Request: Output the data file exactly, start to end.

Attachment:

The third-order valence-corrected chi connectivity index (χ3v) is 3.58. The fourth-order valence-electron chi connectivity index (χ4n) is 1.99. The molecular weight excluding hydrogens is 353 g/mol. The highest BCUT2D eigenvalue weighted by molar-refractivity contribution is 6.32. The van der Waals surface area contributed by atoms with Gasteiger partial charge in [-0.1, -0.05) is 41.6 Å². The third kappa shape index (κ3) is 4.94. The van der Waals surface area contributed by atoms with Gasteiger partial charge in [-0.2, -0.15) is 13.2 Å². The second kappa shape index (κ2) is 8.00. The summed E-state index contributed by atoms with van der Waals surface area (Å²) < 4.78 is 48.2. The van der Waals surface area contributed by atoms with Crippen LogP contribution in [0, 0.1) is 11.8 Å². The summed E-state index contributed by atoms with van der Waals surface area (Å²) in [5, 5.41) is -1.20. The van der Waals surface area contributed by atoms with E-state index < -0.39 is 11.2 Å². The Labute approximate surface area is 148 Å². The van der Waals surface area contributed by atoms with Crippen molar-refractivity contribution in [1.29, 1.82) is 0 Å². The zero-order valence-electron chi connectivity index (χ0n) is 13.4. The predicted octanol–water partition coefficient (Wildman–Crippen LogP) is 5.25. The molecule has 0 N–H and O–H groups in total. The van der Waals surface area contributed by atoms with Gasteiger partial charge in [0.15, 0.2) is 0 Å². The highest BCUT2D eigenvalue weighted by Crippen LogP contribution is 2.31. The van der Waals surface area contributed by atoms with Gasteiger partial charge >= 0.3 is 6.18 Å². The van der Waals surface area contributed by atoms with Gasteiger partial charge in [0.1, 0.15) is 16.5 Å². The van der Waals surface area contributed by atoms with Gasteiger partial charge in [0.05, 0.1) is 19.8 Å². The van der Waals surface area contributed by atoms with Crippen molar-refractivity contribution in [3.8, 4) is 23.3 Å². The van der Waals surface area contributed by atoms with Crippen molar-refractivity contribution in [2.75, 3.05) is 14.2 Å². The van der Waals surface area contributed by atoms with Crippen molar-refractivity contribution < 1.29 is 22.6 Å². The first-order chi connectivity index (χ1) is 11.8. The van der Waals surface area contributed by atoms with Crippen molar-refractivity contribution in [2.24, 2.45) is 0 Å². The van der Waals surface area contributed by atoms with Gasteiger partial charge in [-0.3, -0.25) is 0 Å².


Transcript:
The third-order valence-corrected chi connectivity index (χ3v) is 3.58. The fourth-order valence-electron chi connectivity index (χ4n) is 1.99. The molecular weight excluding hydrogens is 353 g/mol. The highest BCUT2D eigenvalue weighted by molar-refractivity contribution is 6.32. The van der Waals surface area contributed by atoms with Gasteiger partial charge in [-0.1, -0.05) is 41.6 Å². The third kappa shape index (κ3) is 4.94. The van der Waals surface area contributed by atoms with Gasteiger partial charge in [-0.2, -0.15) is 13.2 Å². The second kappa shape index (κ2) is 8.00. The summed E-state index contributed by atoms with van der Waals surface area (Å²) < 4.78 is 48.2. The van der Waals surface area contributed by atoms with Crippen LogP contribution in [0, 0.1) is 11.8 Å². The summed E-state index contributed by atoms with van der Waals surface area (Å²) in [5, 5.41) is -1.20. The van der Waals surface area contributed by atoms with E-state index < -0.39 is 11.2 Å². The Labute approximate surface area is 148 Å². The van der Waals surface area contributed by atoms with Crippen molar-refractivity contribution in [1.29, 1.82) is 0 Å². The zero-order valence-electron chi connectivity index (χ0n) is 13.4. The predicted octanol–water partition coefficient (Wildman–Crippen LogP) is 5.25. The molecule has 0 N–H and O–H groups in total. The van der Waals surface area contributed by atoms with Gasteiger partial charge in [0.15, 0.2) is 0 Å². The highest BCUT2D eigenvalue weighted by Crippen LogP contribution is 2.31. The van der Waals surface area contributed by atoms with Gasteiger partial charge >= 0.3 is 6.18 Å². The van der Waals surface area contributed by atoms with Gasteiger partial charge in [0.1, 0.15) is 16.5 Å². The van der Waals surface area contributed by atoms with Gasteiger partial charge in [0.05, 0.1) is 19.8 Å². The van der Waals surface area contributed by atoms with Crippen molar-refractivity contribution in [3.8, 4) is 23.3 Å². The van der Waals surface area contributed by atoms with Crippen molar-refractivity contribution in [2.75, 3.05) is 14.2 Å². The van der Waals surface area contributed by atoms with Crippen molar-refractivity contribution < 1.29 is 22.6 Å². The first-order chi connectivity index (χ1) is 11.8. The van der Waals surface area contributed by atoms with Crippen molar-refractivity contribution in [2.24, 2.45) is 0 Å². The van der Waals surface area contributed by atoms with Gasteiger partial charge in [-0.3, -0.25) is 0 Å².